Director of 50 Years Is Enough: U.S. Network for Global Economic Justice, Dossani said today: “Though I am not surprised that George Bush has nominated another white male neoconservative to the post of World Bank president, I am appalled. After the departure in disgrace of Paul Wolfowitz, the White House had a chance to live up to its own rhetoric and democratize the process for appointing the World Bank head. Instead they’ve stuck to the status quo, business as usual, based on a 60-year-old ‘gentleman’s agreement.’ The situation is unacceptable and gives the lie to any claim that the World Bank could ever be an institution for advancing the interests of countries in the Global South.” Dossani is a contributor to the blog World Bank President.
Barry is policy director of the International Relations Center, which features a profile of Zoellick on its web page noting that, among other things, Zoellick was a signatory to the Project for a New American Century letter to President Clinton on Iraq.
Barry is author of an analysis of Zoellick’s policies when he was U.S. trade representative.
Russell is director of international advocacy for the group Health GAP. She said today: “During his tenure at U.S. trade representative, Robert Zoellick was well known among AIDS and public health advocates for lobbying for trade agreements that were major giveaways to the pharmaceutical industry. Because of Bob Zoellick’s efforts, these agreements will increase the cost of lifesaving medicines in developing countries. He put drug companies’ interests ahead of the interests of people living with HIV and other life-threatening diseases. He was on the wrong side of that debate.
“We are very concerned that Zoellick will apply that same flawed, market-fundamentalist thinking to the major health policy issues that have made the Bank so ineffective in fighting poverty.
“For example, the World Bank has not been a leader in supporting poor countries in creating the ‘fiscal space’ that they need to scale up HIV treatment and care — that’s the flexibility countries need to increase budget expenditures in health and increase absorption of international donor aid. That flexibility is hard to get because the International Monetary Fund pressures governments not to increase health and education investments, in the name of ensuring macroeconomic stability.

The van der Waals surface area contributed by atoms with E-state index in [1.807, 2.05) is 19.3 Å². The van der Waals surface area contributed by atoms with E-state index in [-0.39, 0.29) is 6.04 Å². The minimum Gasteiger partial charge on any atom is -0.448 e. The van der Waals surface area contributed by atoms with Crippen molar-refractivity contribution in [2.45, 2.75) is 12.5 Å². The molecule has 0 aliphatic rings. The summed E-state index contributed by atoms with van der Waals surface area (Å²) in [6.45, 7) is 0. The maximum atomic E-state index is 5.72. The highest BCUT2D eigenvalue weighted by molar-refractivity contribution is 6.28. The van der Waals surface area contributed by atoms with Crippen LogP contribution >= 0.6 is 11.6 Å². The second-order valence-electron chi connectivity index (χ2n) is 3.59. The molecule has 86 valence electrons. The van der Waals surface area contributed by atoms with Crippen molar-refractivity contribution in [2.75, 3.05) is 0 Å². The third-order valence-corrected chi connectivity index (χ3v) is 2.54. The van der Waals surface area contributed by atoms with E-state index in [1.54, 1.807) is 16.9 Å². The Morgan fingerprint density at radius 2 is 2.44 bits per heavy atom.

“It’s very difficult to imagine the same Bob Zoellick who carried water for big pharma being the kind of advocate ministers of health need in order to expand their investments in salaries for doctors and nurses to address 6,000 preventable AIDS deaths each day in Africa alone.”
JESSICA WALKER BEAUMONT
Trade and debt specialist with the American Friends Service Committee, Beaumont said today: “The World Bank needs a president with a vision for breaking out of the one-size-fits-all development model promoted by the World Bank. As U.S. trade representative, Robert Zoellick was the architect of the cookie-cutter approach to U.S. trade policy. He ensuring that the Central American Free Trade Agreement and other trade pacts were even more aggressive than the North American Free Trade Agreement in protecting multinational corporate interests. … Zoellick was at the table telling potential trading partners to take it or leave it as he helped build the coalition of the willing for the Bush trade agenda.”
For more information, contact at the Institute for Public Accuracy:
Sam Husseini, (202) 347-0020; or David Zupan, (541) 484-9167